Jams and preserves are one of the easiest things to preserve, and they are a yummy way to experience summer in the dead of winter.  Most berries are highly perishable, so making jam is the perfect form of preservation.  Jam is made with mashed fruit, while preserves have whole berries and pieces of fruit in them.  Beginners will be happy to hear that you can make these with three ingredients (berries, pectin, and sugar), and they don't have to be pressure canned.  Here's a quick video tutorial.

Cucumbers can be...overwhelming.  So much so that one year I actually cheered when the pig tore up the vines because we still had tons of pickles leftover from the year before!  Pickles are about the easiest thing to can, and what I generally recommend beginners start on.  There are several different varieties to play around with, and you can also try out chow-chow and relish.  Vinegar, pickling spices, and cucumbers -- easy peasy!

Tomatoes...if you grow them then you know that once they begin appearing on the vine, they start coming in fast and furious.  It can feel like you're drowning in tomatoes at times!  Some canned tomatoes can be water bathed, while others need to be pressurized.  Be sure to check the Ball Complete Book of Home Preserving for specific information on what you want to use them to make.  We make a lot of spaghetti sauce and salsa because those two items compliment our meal preferences.  We also like to dehydrate cherry tomatoes to use as salad toppers.  If you're feeling adventurous, go for a gourmet catsup or barbecue sauce!

If you have beehives, or access to a local apiary, then you know there's nothing quite like wild honey.  It's a cure-all and notable for it's amazing ability to help with seasonal allergies.  Honey will last several years if properly stored.  You will want to put it in an airtight container kept in a cool, dark place.  It's a little trickier to store the honey with the honeycomb in it because sometimes it has moisture content you may be unaware of, and that affects the storage.  The honeycomb may also cause your honey to crystallize faster.  However, the honeycomb is excellent!  If you want to store comb in your honey, read more here.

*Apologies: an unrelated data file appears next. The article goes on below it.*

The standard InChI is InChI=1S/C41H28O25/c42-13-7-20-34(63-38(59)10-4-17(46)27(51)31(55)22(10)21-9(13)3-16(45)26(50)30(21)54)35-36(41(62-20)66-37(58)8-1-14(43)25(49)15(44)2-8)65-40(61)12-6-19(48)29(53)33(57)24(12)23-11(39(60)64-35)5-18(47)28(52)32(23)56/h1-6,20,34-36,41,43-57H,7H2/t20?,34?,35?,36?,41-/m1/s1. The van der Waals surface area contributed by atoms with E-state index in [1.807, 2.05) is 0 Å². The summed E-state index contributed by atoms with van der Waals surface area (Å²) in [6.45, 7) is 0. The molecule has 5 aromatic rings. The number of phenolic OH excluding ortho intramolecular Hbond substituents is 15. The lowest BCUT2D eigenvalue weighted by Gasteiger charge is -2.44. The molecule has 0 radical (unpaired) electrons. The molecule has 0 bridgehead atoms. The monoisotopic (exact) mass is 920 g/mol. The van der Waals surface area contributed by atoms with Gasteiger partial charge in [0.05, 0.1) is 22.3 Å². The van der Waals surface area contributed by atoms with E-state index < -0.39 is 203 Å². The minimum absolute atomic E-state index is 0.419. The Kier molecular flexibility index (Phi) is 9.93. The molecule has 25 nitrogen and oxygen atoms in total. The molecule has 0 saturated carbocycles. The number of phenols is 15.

Fall is a fantastic time to pick up bulk boxes of apples, and to make your house smell heavenly with the smell of them turning into applesauce and apple butter.  Both of these can be water bath canned and are good for beginners.  Apple pie filling is a little more complicated, but can also be water bathed and is perfect for a quick and easy dessert.  You can use the core and peelings, too, to make apple cider vinegar!

Pumpkin is my favorite fruit, and "pumpkin spice season" my favorite time of year!  Each year, we plant several pumpkins and use them throughout the year in pies, pumpkin breads, and even in cookies.  It's also pretty low-maintenance.  You can keep it on the pantry floor at room temperature, and it will last several months.  However, it requires a bit more for processing as it's not safe to can pureed pumpkin, so we typically roast the pumpkins in the oven, scoop the puree, and freeze it in quart sized bags.  If you absolutely must can your pumpkin (no freezer space), please follow these instructions and be safe.

After Thanksgiving, you can usually pick up fresh cranberries at a decent price.  Most of us don't live near cranberry bogs, but if you do, grab some local ones.  You can preserve cranberries in small batches for condiments, smoothie mixes, and even your holiday side dishes.  These can be frozen or canned.  Our favorite thing to do with these is make cranberry juice!

You may also be interested in....